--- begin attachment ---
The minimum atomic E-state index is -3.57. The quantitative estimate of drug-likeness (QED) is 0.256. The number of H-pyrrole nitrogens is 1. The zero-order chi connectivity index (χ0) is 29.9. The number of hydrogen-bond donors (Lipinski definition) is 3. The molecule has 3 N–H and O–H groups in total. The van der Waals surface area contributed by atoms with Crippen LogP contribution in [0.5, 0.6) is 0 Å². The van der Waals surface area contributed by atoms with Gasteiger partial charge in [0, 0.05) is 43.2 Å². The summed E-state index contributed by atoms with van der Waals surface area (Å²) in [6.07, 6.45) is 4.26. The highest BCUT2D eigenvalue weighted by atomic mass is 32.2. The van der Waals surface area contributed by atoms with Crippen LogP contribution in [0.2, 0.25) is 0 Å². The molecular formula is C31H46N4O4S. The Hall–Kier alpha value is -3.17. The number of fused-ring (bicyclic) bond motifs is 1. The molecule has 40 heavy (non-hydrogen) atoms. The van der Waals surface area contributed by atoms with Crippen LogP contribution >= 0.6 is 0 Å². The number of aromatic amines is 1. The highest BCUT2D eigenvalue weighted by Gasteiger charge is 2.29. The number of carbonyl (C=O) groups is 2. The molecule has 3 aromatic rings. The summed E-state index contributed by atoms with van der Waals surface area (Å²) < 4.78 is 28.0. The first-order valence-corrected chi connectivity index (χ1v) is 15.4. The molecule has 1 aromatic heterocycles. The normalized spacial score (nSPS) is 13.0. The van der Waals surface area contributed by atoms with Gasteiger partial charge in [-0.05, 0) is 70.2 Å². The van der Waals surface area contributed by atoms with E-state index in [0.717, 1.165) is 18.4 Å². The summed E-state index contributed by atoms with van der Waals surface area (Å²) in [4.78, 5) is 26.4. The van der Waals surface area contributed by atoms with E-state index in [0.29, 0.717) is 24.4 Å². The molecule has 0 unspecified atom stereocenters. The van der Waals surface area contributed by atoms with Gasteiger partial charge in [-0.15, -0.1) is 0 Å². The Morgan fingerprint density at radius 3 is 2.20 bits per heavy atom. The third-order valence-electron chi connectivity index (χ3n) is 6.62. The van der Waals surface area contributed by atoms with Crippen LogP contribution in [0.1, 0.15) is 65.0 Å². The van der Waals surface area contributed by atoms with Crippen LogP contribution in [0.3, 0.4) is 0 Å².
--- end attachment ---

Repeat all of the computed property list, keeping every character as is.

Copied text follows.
The minimum atomic E-state index is -3.57. The quantitative estimate of drug-likeness (QED) is 0.256. The number of H-pyrrole nitrogens is 1. The zero-order chi connectivity index (χ0) is 29.9. The number of hydrogen-bond donors (Lipinski definition) is 3. The molecule has 3 N–H and O–H groups in total. The van der Waals surface area contributed by atoms with Crippen LogP contribution in [0.5, 0.6) is 0 Å². The van der Waals surface area contributed by atoms with Gasteiger partial charge in [0, 0.05) is 43.2 Å². The summed E-state index contributed by atoms with van der Waals surface area (Å²) in [6.07, 6.45) is 4.26. The highest BCUT2D eigenvalue weighted by atomic mass is 32.2. The van der Waals surface area contributed by atoms with Crippen LogP contribution in [0.2, 0.25) is 0 Å². The molecular formula is C31H46N4O4S. The Hall–Kier alpha value is -3.17. The number of fused-ring (bicyclic) bond motifs is 1. The molecule has 40 heavy (non-hydrogen) atoms. The van der Waals surface area contributed by atoms with Crippen LogP contribution >= 0.6 is 0 Å². The number of aromatic amines is 1. The highest BCUT2D eigenvalue weighted by Gasteiger charge is 2.29. The number of carbonyl (C=O) groups is 2. The molecule has 3 aromatic rings. The summed E-state index contributed by atoms with van der Waals surface area (Å²) < 4.78 is 28.0. The first-order valence-corrected chi connectivity index (χ1v) is 15.4. The molecule has 1 aromatic heterocycles. The normalized spacial score (nSPS) is 13.0. The van der Waals surface area contributed by atoms with Gasteiger partial charge in [-0.05, 0) is 70.2 Å². The van der Waals surface area contributed by atoms with E-state index in [0.717, 1.165) is 18.4 Å². The summed E-state index contributed by atoms with van der Waals surface area (Å²) in [4.78, 5) is 26.4. The van der Waals surface area contributed by atoms with E-state index in [0.29, 0.717) is 24.4 Å². The molecule has 0 unspecified atom stereocenters. The van der Waals surface area contributed by atoms with Gasteiger partial charge in [-0.15, -0.1) is 0 Å². The Morgan fingerprint density at radius 3 is 2.20 bits per heavy atom. The third-order valence-electron chi connectivity index (χ3n) is 6.62. The van der Waals surface area contributed by atoms with Crippen LogP contribution in [0.1, 0.15) is 65.0 Å². The van der Waals surface area contributed by atoms with Crippen LogP contribution in [0.3, 0.4) is 0 Å².